Levels of thiobarbituric acid reactive substances (TBARS) in plasma were determined using the method described by Ohkawa et al. In brief, samples were incubated in acidic medium containing 0.45% sodium dodecyl sulfate and 0.6% thiobarbituric acid at 100°C for 60 min. After centrifugation, the reaction product was determined at 532 nm using a 1,1,3,3-tetramethoxypropaneas standard and the results are expressed as nmol malondialdehyde/mg protein.
Plasmatic total thiol was determined as described by Ellman et al. The colorimetric assay was carried out in 1 mol/L phosphate buffer (pH 7.4) and calculated against a standard curve constructed with glutathione. Total thiol content is expressed as nmol total thiol/mg protein.
The determination of intracellular oxidant production was based on the cleavage of DCHF-DA to DCHF, which fluoresces when oxidized by ROS according to previously described methods. The plasma sample was diluted (1:10) in 10 mmol/L Tris-HCl buffer. Then, 50 μL of diluted plasma was incubated with 10 μmol/L DCHF-DA at 37 °C for 20 min. The fluorescence emission at 520 nm was measured using a Perkin-Elmer spectrofluorometer with an excitation wavelength of 488 nm and an emission wavelength of 520 nm. The results are expressed as arbitrary fluorescence units.
CAT activity was measured by the method previously described. Packed erythrocytes were hemolyzed by adding 100 volumes of distilled water, then 20 μL of this hemolyzed sample was added to a cuvette and the reaction was started by the addition of 100 μL of freshly prepared 300 mmol/L H2O2 in phosphate buffer (50 mmol/L, pH 7.0) to give a final volume of 1 mL. The rate of H2O2 decomposition was measured by a spectrophotometer at 240 nm for a duration of 2 min. The CAT activity is expressed as UI/mg protein.
SOD activity was measured in erythrocytes using a RANSOD kit, which uses xanthine and xanthine oxidase to produce superoxide radicals that react with 2-(4-iodophenyl)-3-(4-nitrophenyl)-5-phenyltetrazol chloride to form formazan red. The SOD activity was measured by the degree of inhibition of this reaction at 505 nm and is expressed as UI/mg protein.
GPx activity was determined in erythrocytes using the RANSEL kit according to the method previously described. The GPx activity is expressed as UI/mg protein.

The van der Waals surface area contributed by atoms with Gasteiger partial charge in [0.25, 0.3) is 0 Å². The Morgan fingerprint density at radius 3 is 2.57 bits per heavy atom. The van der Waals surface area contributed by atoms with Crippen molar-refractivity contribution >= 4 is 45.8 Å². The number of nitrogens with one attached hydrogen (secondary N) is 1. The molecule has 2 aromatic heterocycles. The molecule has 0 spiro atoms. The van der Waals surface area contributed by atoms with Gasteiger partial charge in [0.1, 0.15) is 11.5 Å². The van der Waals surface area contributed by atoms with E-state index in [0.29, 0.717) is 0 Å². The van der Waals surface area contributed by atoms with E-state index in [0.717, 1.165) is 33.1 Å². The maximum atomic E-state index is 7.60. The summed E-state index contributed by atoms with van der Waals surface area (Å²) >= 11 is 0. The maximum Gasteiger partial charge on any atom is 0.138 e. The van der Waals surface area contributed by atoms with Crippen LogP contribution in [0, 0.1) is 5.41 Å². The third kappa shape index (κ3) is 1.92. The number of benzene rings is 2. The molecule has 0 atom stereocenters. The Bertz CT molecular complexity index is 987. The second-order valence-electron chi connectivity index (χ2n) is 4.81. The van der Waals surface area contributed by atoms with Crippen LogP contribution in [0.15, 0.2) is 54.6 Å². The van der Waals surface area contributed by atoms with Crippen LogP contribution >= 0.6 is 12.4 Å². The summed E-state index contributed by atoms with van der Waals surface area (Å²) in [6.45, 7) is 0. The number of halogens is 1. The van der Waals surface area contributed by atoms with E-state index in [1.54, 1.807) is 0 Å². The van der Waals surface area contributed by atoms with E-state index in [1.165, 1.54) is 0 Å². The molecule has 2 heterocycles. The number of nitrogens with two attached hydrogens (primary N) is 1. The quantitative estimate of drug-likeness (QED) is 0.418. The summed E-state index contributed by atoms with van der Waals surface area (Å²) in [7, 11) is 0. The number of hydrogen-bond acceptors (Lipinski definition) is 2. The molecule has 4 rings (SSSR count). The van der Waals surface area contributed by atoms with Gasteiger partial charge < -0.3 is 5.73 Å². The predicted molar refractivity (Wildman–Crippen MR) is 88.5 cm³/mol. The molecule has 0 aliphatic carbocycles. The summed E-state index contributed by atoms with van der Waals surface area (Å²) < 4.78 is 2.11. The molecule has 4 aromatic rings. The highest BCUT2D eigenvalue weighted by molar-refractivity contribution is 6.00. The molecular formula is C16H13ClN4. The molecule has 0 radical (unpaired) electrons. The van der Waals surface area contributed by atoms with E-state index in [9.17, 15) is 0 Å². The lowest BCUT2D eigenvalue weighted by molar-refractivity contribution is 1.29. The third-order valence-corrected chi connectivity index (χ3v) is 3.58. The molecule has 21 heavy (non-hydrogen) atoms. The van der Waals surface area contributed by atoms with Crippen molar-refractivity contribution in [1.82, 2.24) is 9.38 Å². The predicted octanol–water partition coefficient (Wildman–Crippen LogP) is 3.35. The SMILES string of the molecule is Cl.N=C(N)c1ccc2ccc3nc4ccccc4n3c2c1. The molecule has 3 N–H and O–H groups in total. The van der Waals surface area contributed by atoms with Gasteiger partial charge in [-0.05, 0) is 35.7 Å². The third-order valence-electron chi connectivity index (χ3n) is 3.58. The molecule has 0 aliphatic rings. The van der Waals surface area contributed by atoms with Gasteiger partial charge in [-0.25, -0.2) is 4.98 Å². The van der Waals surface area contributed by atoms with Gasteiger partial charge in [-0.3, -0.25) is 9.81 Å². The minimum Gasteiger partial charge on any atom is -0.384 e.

The protein content was determined by the biuret method using the Total Protein kit with bovine serum albumin as a standard. The copper ions in an alkaline medium (biuret reagent) react with peptide, producing a purple color, whose intensity is proportional to the concentration of proteins in the samples being measured in a spectrophotometer at 545 nm.
All results are reported as median (range) and presented as box-plot graphics for the different grouP of patients. Hemoglobin, LPI and ferritin levels are presented as mean ± SD deviation. A Shapiro-Wilk test was performed to assess the normality of data distributions, and Kruskal-Wallis analysis of variance followed by Dunn’s multiple comparison tests were used when appropriate. Spearman’s correlational analyses were also performed between variables. For all analyses, we used a GraphPad Prism 5.0 software, and a P < 0.05 was considered significant.
Patient characteristics are presented in Table 1. Electrophoretic analyses indicated that all subjects had normal hemoglobin profiles (data not shown). As expected, LPI and ferritin levels were higher in the transfused subjects. Specifically, subjects receiving five or more transfusions had significantly higher LPI levels (P < 0.05), and patients receiving more than ten transfusions had significantly higher ferritin levels (P < 0.05) compared to controls. Additionally, we found that the number of transfusions was significantly correlated with LPI and ferritin levels (P < 0.05) (Table 2).
|Characteristics||Controls(n = 15)||Transfusions|
|< 5(n = 14)||5-10(n = 11)||> 10(n = 14)|
|Age (yr)||40.1 (20–50)||62.8 (24–92)||64.8 (49–84)||57.5 (24–74)|
|Number of transfusions||0 (0)||3.20 (2–4)||7.17 (5–9)||18.78 (14–26)|
|Hemoglobin (g/dL)||13.8 ± 0.5||7.5 ± 2.1||6.75 ± 0.5||4.9 ± 0.9|
|Labile iron content (μg/dL)||108.9 ± 13.8||149.2 ± 45.1||216.2 ± 68.3a||366.9 ± 68.5a|
|Ferritin (μg/L)||219.6 ± 18.2||190.3 ± 11.7||221.2 ± 16.1||277.5 ± 27.5a|
|LPI||Ferritin||GPx||SOD||CAT||TBARS||DCHF-DA oxidation||Carbonyl||Total thiol|
The OS markers TBARS (Figure 1A), protein carbonyl (Figure 1B) and DCFH-DA oxidation (Figure 1C) were all significantly higher in transfused subjects compared to the control group (P < 0.05). However, total thiol levels were significantly lower in subjects receiving more than ten transfusions compared to controls (P < 0.05) (Figure 1D).
The activity CAT and GPx were significantly lower in subjects receiving five or more transfusions compared to controls (P < 0.05) (Figure 2A and C). SOD activity was significantly lower in subjects receiving more than ten transfusions compared with controls (P < 0.05) (Figure 2B). Furthermore, significant negative correlations were observed between the number of transfusions and the activity of these antioxidant enzymes (P < 0.05) (Table 2).